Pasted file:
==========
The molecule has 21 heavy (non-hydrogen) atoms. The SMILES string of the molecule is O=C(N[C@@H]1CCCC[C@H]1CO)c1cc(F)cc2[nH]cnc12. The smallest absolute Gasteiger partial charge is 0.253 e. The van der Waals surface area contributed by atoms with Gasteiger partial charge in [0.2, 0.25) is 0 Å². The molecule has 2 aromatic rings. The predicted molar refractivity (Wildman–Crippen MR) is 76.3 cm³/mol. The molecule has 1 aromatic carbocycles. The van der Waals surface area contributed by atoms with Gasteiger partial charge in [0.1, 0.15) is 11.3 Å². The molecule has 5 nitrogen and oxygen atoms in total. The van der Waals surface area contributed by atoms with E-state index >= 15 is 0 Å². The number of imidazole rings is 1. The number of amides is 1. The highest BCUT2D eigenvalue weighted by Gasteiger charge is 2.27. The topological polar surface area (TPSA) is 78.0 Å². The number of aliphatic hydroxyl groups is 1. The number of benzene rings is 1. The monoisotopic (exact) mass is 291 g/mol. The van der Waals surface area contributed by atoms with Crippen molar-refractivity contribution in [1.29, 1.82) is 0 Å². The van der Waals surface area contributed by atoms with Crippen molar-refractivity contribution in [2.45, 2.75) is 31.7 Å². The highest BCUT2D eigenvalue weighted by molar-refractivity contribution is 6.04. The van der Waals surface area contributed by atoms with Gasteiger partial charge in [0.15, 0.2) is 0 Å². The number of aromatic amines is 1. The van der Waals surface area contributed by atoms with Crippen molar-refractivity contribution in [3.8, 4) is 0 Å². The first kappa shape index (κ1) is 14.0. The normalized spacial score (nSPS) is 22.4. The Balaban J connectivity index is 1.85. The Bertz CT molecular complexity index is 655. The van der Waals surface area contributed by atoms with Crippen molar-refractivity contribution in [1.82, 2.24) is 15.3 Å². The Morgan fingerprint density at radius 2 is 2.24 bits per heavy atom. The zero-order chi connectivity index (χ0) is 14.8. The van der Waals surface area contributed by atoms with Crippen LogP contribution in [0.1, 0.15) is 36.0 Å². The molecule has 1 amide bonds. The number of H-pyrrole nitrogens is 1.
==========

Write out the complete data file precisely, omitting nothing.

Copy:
The molecule has 21 heavy (non-hydrogen) atoms. The SMILES string of the molecule is O=C(N[C@@H]1CCCC[C@H]1CO)c1cc(F)cc2[nH]cnc12. The smallest absolute Gasteiger partial charge is 0.253 e. The van der Waals surface area contributed by atoms with Gasteiger partial charge in [0.2, 0.25) is 0 Å². The molecule has 2 aromatic rings. The predicted molar refractivity (Wildman–Crippen MR) is 76.3 cm³/mol. The molecule has 1 aromatic carbocycles. The van der Waals surface area contributed by atoms with Gasteiger partial charge in [0.1, 0.15) is 11.3 Å². The molecule has 5 nitrogen and oxygen atoms in total. The van der Waals surface area contributed by atoms with E-state index >= 15 is 0 Å². The number of imidazole rings is 1. The number of amides is 1. The highest BCUT2D eigenvalue weighted by Gasteiger charge is 2.27. The topological polar surface area (TPSA) is 78.0 Å². The number of aliphatic hydroxyl groups is 1. The number of benzene rings is 1. The monoisotopic (exact) mass is 291 g/mol. The van der Waals surface area contributed by atoms with Crippen molar-refractivity contribution in [1.29, 1.82) is 0 Å². The van der Waals surface area contributed by atoms with Crippen molar-refractivity contribution in [2.45, 2.75) is 31.7 Å². The highest BCUT2D eigenvalue weighted by molar-refractivity contribution is 6.04. The van der Waals surface area contributed by atoms with Gasteiger partial charge in [0.15, 0.2) is 0 Å². The number of aromatic amines is 1. The van der Waals surface area contributed by atoms with Crippen molar-refractivity contribution in [3.8, 4) is 0 Å². The first kappa shape index (κ1) is 14.0. The normalized spacial score (nSPS) is 22.4. The Balaban J connectivity index is 1.85. The Bertz CT molecular complexity index is 655. The van der Waals surface area contributed by atoms with Crippen molar-refractivity contribution in [1.82, 2.24) is 15.3 Å². The Morgan fingerprint density at radius 2 is 2.24 bits per heavy atom. The zero-order chi connectivity index (χ0) is 14.8. The van der Waals surface area contributed by atoms with Crippen LogP contribution in [0.1, 0.15) is 36.0 Å². The molecule has 1 amide bonds. The number of H-pyrrole nitrogens is 1.